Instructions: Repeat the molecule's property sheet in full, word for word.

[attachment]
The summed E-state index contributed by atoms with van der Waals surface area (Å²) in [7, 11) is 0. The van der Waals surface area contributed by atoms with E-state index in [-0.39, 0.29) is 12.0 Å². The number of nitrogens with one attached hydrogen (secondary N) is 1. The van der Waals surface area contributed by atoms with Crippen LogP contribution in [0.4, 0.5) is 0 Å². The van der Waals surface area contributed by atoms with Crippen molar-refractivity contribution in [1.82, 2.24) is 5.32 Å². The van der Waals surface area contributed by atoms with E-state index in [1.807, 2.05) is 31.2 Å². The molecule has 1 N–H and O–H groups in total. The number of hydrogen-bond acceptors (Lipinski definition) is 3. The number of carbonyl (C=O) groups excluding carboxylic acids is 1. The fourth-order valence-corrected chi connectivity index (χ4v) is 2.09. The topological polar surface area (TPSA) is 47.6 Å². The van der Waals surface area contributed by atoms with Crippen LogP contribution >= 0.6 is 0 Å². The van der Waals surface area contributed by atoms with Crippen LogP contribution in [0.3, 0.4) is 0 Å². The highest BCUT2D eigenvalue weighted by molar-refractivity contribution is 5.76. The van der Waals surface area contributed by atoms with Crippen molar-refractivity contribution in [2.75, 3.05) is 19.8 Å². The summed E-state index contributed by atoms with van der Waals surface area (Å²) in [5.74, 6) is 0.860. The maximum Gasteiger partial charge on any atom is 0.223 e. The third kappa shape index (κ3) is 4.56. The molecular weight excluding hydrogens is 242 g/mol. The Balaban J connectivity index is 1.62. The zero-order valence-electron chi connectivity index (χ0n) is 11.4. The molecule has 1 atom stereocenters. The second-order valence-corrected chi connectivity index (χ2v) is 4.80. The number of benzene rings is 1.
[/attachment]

The summed E-state index contributed by atoms with van der Waals surface area (Å²) in [7, 11) is 0. The van der Waals surface area contributed by atoms with E-state index in [-0.39, 0.29) is 12.0 Å². The number of nitrogens with one attached hydrogen (secondary N) is 1. The van der Waals surface area contributed by atoms with Crippen LogP contribution in [0.4, 0.5) is 0 Å². The van der Waals surface area contributed by atoms with Crippen molar-refractivity contribution in [1.82, 2.24) is 5.32 Å². The van der Waals surface area contributed by atoms with E-state index in [1.807, 2.05) is 31.2 Å². The molecule has 1 N–H and O–H groups in total. The number of hydrogen-bond acceptors (Lipinski definition) is 3. The number of carbonyl (C=O) groups excluding carboxylic acids is 1. The fourth-order valence-corrected chi connectivity index (χ4v) is 2.09. The topological polar surface area (TPSA) is 47.6 Å². The van der Waals surface area contributed by atoms with Crippen LogP contribution >= 0.6 is 0 Å². The van der Waals surface area contributed by atoms with Crippen LogP contribution in [0.3, 0.4) is 0 Å². The highest BCUT2D eigenvalue weighted by molar-refractivity contribution is 5.76. The van der Waals surface area contributed by atoms with Crippen molar-refractivity contribution in [2.75, 3.05) is 19.8 Å². The summed E-state index contributed by atoms with van der Waals surface area (Å²) in [5.74, 6) is 0.860. The maximum Gasteiger partial charge on any atom is 0.223 e. The third kappa shape index (κ3) is 4.56. The molecular weight excluding hydrogens is 242 g/mol. The Balaban J connectivity index is 1.62. The zero-order valence-electron chi connectivity index (χ0n) is 11.4. The molecule has 1 atom stereocenters. The second-order valence-corrected chi connectivity index (χ2v) is 4.80. The number of benzene rings is 1.